Older children, on the other hand, can make great companions for Schips, assuming they are respectful and know how to handle a dog with kindness. Schips are natural clowns and enjoy playing and running around the yard. For this reason, an active older child makes a great playmate.
The same snippy attitude that gets Schips in trouble with toddlers can also make for difficult relationships with other dogs. They tend to be more aggressive and territorial with dogs they don’t know, especially larger breeds. While it is possible to have a multi dog household with a Schip, it will depend entirely on the Schip’s personality, how well they were socialized as a puppy, and the personality of the other dogs.
The Schipperke’s big personality can make them hard sells in a multidog household. While some Schips do well with other canines, many will only tolerate the right doggy brother or sister. “Baxter and Marky-Mark” by Troy Mckaskle / CC BY-SA 2.0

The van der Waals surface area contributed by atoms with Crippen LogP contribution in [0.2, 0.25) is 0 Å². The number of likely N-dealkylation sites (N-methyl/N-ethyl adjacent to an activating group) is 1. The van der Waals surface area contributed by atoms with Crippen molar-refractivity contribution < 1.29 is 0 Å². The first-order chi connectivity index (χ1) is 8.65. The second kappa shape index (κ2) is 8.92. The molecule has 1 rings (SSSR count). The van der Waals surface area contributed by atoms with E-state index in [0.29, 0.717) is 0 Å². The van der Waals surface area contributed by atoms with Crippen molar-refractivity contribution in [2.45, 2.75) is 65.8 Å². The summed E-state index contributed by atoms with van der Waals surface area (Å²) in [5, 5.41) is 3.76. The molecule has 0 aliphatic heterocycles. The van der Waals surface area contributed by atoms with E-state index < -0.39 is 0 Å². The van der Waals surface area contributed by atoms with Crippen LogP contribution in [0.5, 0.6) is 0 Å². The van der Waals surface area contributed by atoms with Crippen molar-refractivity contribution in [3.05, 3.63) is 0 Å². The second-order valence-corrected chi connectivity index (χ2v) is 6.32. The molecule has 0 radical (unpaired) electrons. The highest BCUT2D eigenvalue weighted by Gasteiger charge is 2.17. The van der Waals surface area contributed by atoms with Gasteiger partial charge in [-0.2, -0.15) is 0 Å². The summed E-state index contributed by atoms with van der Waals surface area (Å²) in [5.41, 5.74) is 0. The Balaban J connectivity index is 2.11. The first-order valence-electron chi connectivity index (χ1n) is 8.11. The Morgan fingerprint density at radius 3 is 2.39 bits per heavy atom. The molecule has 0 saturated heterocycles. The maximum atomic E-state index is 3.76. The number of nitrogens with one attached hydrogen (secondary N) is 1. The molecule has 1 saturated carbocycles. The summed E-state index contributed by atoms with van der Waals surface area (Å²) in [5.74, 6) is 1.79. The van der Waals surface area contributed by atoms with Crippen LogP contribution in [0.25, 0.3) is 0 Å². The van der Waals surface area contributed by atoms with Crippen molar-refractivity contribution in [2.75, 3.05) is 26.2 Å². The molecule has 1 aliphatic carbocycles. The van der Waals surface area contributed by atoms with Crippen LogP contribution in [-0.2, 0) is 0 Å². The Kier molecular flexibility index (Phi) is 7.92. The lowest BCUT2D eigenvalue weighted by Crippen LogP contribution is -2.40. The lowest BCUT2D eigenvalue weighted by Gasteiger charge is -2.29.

When considering bringing a Schip into a house with other small pets like cats and hamsters, it’s important to remember that this dog was bred to hunt and kill rats on ships and in shops. They have a high prey drive for their size and should not be trusted with small animals and birds. Schips may do well enough with cats, especially those that are about their size or larger, especially if they were raised together.
What to Consider Before Bringing Home a Schipperke
Think you have what it takes to provide a great home to Schipperke? Here are a few more things to consider before bringing one into your life.
These little busybodies need something to do. A good walk or some quality time spent playing chase in the yard is a good start, but finding a way to engage them mentally is a must. Treat and puzzle toys are a great idea, especially for times when they will be home alone. They are also great candidates for dog sports like agility and flyball. Some Schips even retain enough herding instinct to compete at sheepdog trials. Their history as vermin dogs also makes them a great choice for barn hunts.